— MONTGOMERY, Ala. (AP) — Alabama voters have canceled "We Love Lucy," one of the longest-running hits in state politics.
Lucy Baxley built a successful political career by always using a campaign slogan playing off Lucille Ball's long-running TV show. Voters did love Baxley for a long time, keeping her in office for years after they dispatched other Democrats. But voters finally put her out of office Tuesday in one of the biggest elections ever for the Alabama Republican Party.
Baxley, the last Democrat to hold statewide office, lost her re-election bid for Public Service Commission president to Republican Twinkle Andress Cavanaugh, who took 54 percent of the vote.
Cavanaugh took the oath of office Wednesday morning as Baxley's staff packed up her office.
Her Montgomery home is already on the market. She is planning to move to Birmingham and say goodbye to politics at age 74.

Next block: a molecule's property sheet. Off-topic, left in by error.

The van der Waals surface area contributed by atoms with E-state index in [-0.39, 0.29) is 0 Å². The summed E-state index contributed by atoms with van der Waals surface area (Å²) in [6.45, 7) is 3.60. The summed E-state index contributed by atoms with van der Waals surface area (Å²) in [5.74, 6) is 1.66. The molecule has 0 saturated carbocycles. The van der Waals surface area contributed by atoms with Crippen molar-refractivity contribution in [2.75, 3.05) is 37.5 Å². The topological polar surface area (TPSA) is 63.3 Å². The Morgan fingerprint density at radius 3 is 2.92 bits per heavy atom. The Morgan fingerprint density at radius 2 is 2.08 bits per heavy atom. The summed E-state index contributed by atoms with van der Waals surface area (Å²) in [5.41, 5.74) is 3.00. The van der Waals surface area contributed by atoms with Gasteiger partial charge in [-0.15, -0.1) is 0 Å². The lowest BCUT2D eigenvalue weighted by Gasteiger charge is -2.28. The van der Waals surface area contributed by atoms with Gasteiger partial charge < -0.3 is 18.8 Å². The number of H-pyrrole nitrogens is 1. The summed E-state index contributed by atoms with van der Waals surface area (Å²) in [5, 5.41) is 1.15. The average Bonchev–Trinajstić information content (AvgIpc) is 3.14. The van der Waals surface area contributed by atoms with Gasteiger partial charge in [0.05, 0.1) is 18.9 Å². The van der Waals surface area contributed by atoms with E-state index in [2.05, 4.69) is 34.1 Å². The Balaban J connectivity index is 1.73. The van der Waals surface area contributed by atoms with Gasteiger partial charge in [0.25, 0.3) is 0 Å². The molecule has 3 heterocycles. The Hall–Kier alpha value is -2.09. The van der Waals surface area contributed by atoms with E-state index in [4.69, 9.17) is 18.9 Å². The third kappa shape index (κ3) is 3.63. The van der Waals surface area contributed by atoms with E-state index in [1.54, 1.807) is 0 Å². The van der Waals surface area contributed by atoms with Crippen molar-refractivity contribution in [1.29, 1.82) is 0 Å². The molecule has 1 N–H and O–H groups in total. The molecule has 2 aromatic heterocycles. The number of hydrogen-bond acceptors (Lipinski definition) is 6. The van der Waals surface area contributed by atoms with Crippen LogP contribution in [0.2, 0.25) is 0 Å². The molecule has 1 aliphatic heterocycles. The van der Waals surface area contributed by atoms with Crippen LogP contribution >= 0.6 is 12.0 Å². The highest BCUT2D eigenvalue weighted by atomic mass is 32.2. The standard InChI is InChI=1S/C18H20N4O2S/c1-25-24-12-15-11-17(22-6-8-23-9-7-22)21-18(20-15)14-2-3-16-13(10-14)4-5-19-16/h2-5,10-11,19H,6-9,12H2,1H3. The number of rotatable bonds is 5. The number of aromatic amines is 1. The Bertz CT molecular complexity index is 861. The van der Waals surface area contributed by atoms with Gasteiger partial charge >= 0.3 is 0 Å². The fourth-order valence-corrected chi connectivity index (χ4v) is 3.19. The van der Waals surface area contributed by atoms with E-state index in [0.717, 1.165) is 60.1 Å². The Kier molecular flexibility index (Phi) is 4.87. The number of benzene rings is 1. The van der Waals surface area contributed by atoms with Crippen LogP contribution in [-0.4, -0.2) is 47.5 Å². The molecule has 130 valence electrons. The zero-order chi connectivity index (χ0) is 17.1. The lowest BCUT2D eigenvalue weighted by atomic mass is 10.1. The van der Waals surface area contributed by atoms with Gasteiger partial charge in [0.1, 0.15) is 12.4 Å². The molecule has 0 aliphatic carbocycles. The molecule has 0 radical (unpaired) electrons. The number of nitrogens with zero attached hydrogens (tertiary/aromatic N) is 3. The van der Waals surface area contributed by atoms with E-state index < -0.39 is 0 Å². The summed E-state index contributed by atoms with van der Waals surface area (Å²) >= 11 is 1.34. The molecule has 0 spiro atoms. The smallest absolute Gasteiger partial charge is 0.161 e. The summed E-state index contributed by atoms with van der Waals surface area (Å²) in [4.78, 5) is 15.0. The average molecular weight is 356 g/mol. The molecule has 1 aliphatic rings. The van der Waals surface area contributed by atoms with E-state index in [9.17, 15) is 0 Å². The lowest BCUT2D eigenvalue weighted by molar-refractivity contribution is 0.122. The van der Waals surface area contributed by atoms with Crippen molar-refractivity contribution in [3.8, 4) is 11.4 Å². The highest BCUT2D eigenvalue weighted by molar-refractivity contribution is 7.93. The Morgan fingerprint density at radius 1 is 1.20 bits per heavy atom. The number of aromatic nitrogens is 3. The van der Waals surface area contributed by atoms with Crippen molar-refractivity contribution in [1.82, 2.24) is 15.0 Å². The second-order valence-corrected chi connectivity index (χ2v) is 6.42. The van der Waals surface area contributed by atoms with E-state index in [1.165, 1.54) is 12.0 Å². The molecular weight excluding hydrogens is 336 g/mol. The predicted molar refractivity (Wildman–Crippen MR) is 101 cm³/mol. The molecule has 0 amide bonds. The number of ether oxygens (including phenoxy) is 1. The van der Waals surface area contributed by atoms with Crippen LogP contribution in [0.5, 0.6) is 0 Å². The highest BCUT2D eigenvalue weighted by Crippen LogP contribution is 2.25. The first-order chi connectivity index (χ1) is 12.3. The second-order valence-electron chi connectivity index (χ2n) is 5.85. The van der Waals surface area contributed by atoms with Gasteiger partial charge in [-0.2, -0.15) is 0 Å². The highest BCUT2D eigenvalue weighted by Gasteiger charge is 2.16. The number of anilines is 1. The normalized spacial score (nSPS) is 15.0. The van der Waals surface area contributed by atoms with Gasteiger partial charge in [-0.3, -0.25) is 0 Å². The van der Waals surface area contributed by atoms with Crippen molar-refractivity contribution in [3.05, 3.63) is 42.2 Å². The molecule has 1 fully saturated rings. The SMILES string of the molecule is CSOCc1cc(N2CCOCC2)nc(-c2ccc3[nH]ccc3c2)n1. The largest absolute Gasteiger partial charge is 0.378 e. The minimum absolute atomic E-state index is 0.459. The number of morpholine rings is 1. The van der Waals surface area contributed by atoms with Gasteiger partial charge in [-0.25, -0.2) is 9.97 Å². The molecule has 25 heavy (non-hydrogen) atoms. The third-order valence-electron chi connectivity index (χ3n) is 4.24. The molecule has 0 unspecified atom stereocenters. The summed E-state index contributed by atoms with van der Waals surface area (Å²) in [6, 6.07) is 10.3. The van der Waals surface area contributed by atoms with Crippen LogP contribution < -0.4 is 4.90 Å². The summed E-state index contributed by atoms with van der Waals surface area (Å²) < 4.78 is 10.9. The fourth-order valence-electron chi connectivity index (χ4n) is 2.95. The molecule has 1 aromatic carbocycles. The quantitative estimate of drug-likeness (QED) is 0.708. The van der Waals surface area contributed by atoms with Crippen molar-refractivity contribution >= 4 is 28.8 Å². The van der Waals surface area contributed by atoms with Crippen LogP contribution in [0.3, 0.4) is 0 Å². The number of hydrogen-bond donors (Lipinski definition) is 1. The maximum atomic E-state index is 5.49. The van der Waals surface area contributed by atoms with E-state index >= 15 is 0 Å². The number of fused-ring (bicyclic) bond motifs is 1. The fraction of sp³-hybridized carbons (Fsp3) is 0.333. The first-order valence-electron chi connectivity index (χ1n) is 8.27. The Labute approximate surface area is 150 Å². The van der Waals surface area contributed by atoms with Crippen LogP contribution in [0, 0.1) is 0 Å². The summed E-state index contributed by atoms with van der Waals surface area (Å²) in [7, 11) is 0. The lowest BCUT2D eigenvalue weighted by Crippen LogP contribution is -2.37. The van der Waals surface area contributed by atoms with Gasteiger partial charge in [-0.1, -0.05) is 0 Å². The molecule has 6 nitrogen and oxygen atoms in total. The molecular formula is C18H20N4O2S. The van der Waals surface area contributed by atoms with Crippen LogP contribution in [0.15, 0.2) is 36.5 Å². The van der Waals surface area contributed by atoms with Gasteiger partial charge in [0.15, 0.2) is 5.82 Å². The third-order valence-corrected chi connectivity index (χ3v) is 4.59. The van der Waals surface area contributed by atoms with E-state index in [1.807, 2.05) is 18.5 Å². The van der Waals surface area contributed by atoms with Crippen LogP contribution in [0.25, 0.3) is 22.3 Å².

"I am not distressed about not winning," she said. "I am ready to retire. I have worked all my life — from the time I was 19."
Baxley has her third grandchild and first great-grandchild on the way, and she intends to make them the focus of her life after politics.
Baxley never planned on having a political career. She grew up poor in the tiny town of Pansey in southeast Alabama. After high school, she got hired at City Hall in Dothan and then at the county courthouse. She worked with a young district attorney named Bill Baxley and followed him to Montgomery when he was elected attorney general. They later married.
Their marriage ended after his unsuccessful campaign for governor in 1986, and she worked as a single mom selling real estate.
She got the political bug in 1994 and decided to run for state treasurer. With little money, she was badly in need of a catchy slogan. She recalled a button one of her ex-husband's supporters had made in an earlier campaign. It said, "I Love Lucy, and Bill Baxley, too."